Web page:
Friday, February 12, 2021

Rocker Switch Actuator Configurations Lack Acquired Distinctiveness, Says TTAB

The Board affirmed refusals to register the two product configuration marks shown below (claimed design shown in solid lines), for "“actuators for rocker switches," on the ground that Applicant Carling Technologies failed to prove that the designs had acquired distinctiveness under Section 2(f). Although Carling's design patent ensured exclusive use of the designs for fourteen years (2002-2016), the Board pointed out that long and exclusive use of a proposed mark does not necessarily mean that acquired distinctiveness has been attained. In re Carling Technologies, Inc., Serial Nos. 88279409 and 88279448 (January 8, 2021) [not precedential] (Opinion by Judge Christopher Larkin).

Under Wal-Mart, product configurations, of course, cannot be inherently distinctive. In determining whether Carling's designs enjoyed acquired distinctiveness, the Board first had to determine the degree of descriptiveness of the designs, Royal Crown Cola Co. v. Coca-Cola Co., 892 F.3d 1358, 127 USPQ2d 1041, 1048 (Fed. Cir. 2018), and then apply the factors set forth in Converse, Inc. v. ITC, 909 F.3d 1110, 128 USPQ2d 1538, 1546 (Fed. Cir. 2018).

Carling admitted that, once its design patent expired, third parties were “quickly popping up at an alarming rate” to sell rocker switches with actuators that Applicant admits resembled its own. Because there were a significant number of examples in the record, "registrations of the claimed marks 'may not issue except upon a substantial showing of acquired distinctiveness.'"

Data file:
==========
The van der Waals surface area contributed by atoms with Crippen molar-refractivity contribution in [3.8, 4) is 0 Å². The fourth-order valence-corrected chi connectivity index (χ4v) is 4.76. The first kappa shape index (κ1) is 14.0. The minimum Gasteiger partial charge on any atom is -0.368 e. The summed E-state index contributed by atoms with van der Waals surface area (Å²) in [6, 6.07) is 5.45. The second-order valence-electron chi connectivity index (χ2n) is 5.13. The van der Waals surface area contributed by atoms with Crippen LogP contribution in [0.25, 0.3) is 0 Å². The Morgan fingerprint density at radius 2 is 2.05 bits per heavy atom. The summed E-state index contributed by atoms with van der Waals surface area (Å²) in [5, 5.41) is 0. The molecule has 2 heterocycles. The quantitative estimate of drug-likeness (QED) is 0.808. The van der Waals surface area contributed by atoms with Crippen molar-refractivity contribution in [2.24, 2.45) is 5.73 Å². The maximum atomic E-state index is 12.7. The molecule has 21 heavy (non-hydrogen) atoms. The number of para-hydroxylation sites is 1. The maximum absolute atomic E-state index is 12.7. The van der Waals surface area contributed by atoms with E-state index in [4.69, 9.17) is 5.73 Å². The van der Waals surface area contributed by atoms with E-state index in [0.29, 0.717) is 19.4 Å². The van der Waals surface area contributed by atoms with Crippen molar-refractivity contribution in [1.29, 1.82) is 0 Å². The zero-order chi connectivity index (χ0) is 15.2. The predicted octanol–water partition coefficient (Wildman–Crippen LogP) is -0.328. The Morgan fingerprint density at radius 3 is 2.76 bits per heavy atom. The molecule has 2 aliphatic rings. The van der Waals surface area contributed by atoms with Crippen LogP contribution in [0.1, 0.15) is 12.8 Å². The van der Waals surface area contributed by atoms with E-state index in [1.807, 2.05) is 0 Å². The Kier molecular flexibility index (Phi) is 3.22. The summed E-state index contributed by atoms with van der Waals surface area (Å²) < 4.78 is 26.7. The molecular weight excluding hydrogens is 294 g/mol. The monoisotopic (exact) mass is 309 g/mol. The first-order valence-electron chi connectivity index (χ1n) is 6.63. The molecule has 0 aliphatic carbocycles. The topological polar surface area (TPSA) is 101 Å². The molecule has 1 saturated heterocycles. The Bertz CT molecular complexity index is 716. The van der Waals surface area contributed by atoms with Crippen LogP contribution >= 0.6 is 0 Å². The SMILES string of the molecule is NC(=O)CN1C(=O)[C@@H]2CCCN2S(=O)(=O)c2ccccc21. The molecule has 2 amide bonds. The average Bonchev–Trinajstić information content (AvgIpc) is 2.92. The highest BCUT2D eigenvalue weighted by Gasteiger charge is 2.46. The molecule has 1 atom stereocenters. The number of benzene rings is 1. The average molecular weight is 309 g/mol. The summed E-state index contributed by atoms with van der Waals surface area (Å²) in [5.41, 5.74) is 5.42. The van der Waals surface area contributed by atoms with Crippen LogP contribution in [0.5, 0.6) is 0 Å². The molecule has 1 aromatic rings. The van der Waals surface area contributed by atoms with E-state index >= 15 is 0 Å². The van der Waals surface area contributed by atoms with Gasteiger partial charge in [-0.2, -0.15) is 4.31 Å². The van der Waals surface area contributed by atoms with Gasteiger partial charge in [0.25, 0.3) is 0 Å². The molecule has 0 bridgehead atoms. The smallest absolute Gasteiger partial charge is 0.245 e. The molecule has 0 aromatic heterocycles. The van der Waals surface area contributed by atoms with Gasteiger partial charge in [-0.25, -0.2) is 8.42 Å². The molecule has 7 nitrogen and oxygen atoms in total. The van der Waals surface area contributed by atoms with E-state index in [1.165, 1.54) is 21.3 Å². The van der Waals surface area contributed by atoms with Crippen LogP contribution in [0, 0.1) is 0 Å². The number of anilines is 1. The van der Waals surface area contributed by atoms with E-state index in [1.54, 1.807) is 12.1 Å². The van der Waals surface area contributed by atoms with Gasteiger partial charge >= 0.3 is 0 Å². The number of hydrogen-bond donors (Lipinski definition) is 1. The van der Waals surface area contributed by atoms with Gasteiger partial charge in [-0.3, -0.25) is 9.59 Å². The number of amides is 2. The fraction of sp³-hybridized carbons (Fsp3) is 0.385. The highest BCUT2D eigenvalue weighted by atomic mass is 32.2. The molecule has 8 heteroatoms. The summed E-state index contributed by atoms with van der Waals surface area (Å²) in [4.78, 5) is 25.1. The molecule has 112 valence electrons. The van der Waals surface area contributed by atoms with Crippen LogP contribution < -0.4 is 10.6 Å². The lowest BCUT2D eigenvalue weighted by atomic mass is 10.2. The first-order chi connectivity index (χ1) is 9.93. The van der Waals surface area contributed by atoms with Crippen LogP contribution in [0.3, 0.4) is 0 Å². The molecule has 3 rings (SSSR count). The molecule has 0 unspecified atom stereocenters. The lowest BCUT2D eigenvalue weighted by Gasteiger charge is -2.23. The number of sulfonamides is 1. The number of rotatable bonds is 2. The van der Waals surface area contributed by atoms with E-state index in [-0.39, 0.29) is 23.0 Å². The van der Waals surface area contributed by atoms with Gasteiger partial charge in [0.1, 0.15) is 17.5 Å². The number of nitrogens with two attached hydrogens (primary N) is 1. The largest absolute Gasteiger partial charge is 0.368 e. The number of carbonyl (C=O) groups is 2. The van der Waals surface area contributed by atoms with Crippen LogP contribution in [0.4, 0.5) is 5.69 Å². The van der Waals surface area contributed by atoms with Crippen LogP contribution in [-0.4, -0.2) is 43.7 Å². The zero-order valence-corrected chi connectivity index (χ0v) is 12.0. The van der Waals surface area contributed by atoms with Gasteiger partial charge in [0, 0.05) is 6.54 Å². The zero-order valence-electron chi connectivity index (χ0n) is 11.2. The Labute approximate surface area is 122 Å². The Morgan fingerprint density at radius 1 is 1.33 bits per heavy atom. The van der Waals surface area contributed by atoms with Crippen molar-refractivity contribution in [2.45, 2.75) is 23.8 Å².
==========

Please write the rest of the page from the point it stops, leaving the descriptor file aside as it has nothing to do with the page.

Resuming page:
Carling submitted declarations from two non-parties attesting to the source-identifying significance of the design, but the Board found the declarations to be problematic for two reasons: first, the declarations were obviously prepared by Carling or its counsel, and "the form nature of the declarations reduces their evidentiary value;" and second, the two declarants were not representative of the universe of purchasers of the goods. 

Because many similar-looking actuators are on the market, Carling's 14-years of exclusive use had little probative value. Carling provided copies of advertisements but no data regarding the geographic scope or amount of the advertising nor the amount of expenditures. None of the advertisements directed customers to "look for" the subject design as a source indicator. Although the actuators were depicted in Carling's advertisements, the proposed design marks did not stand out.

Given the emphasis in the industry, and in Applicant’s own materials, on the non-source identifying features of the goods, “for consumers to have any realistic chance of recognizing the applied-for mark[s] in Applicant’s advertising, separate and apart from” the multiple other products, the Carling house mark, and even the other features of the Contura V rocker switches and actuators themselves, “Applicant’s advertising would have to ‘direct[ ] the potential consumer in no uncertain terms to look for’ the applied-for mark[s].”

Carling's sales figures (about $3M per year) were "muddled" because they did not segregate actuators from switches. Moreover, Carling did not place the sales figures in context with others in the industry. In any case Carling's sales may merely reflect the popularity of its products rather than recognition of its proposed marks.